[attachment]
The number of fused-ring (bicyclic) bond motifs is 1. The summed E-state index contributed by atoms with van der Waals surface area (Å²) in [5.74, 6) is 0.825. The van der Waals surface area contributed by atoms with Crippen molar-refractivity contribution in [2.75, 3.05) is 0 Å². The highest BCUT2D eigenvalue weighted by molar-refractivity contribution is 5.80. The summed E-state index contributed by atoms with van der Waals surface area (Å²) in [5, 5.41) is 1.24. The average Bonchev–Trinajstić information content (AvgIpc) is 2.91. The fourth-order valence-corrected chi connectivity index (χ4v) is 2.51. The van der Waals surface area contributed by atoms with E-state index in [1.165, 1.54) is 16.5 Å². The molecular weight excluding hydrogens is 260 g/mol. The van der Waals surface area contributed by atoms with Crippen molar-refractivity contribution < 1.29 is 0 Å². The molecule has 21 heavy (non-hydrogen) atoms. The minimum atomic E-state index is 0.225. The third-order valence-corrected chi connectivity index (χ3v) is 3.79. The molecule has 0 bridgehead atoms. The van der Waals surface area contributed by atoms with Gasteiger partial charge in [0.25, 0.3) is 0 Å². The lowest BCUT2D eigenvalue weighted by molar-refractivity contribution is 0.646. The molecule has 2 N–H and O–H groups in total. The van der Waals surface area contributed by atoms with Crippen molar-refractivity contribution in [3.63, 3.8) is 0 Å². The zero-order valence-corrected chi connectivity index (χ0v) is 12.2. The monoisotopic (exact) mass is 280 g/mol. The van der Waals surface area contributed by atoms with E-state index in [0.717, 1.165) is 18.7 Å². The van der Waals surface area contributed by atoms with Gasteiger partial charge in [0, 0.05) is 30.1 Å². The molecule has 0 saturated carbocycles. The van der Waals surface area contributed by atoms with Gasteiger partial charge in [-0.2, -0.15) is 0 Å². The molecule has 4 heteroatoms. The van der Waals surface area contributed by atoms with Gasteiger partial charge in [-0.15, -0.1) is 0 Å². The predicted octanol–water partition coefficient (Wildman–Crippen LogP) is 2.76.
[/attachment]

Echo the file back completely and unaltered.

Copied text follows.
The number of fused-ring (bicyclic) bond motifs is 1. The summed E-state index contributed by atoms with van der Waals surface area (Å²) in [5.74, 6) is 0.825. The van der Waals surface area contributed by atoms with Crippen molar-refractivity contribution in [2.75, 3.05) is 0 Å². The highest BCUT2D eigenvalue weighted by molar-refractivity contribution is 5.80. The summed E-state index contributed by atoms with van der Waals surface area (Å²) in [5, 5.41) is 1.24. The average Bonchev–Trinajstić information content (AvgIpc) is 2.91. The fourth-order valence-corrected chi connectivity index (χ4v) is 2.51. The van der Waals surface area contributed by atoms with E-state index in [1.165, 1.54) is 16.5 Å². The molecular weight excluding hydrogens is 260 g/mol. The van der Waals surface area contributed by atoms with Crippen molar-refractivity contribution < 1.29 is 0 Å². The molecule has 21 heavy (non-hydrogen) atoms. The minimum atomic E-state index is 0.225. The third-order valence-corrected chi connectivity index (χ3v) is 3.79. The molecule has 0 bridgehead atoms. The van der Waals surface area contributed by atoms with Gasteiger partial charge in [0.25, 0.3) is 0 Å². The lowest BCUT2D eigenvalue weighted by molar-refractivity contribution is 0.646. The molecule has 2 N–H and O–H groups in total. The van der Waals surface area contributed by atoms with Crippen molar-refractivity contribution in [3.63, 3.8) is 0 Å². The zero-order valence-corrected chi connectivity index (χ0v) is 12.2. The monoisotopic (exact) mass is 280 g/mol. The van der Waals surface area contributed by atoms with E-state index in [0.717, 1.165) is 18.7 Å². The van der Waals surface area contributed by atoms with Gasteiger partial charge in [0, 0.05) is 30.1 Å². The molecule has 0 saturated carbocycles. The van der Waals surface area contributed by atoms with Gasteiger partial charge in [-0.2, -0.15) is 0 Å². The molecule has 4 heteroatoms. The van der Waals surface area contributed by atoms with Gasteiger partial charge in [-0.15, -0.1) is 0 Å². The predicted octanol–water partition coefficient (Wildman–Crippen LogP) is 2.76.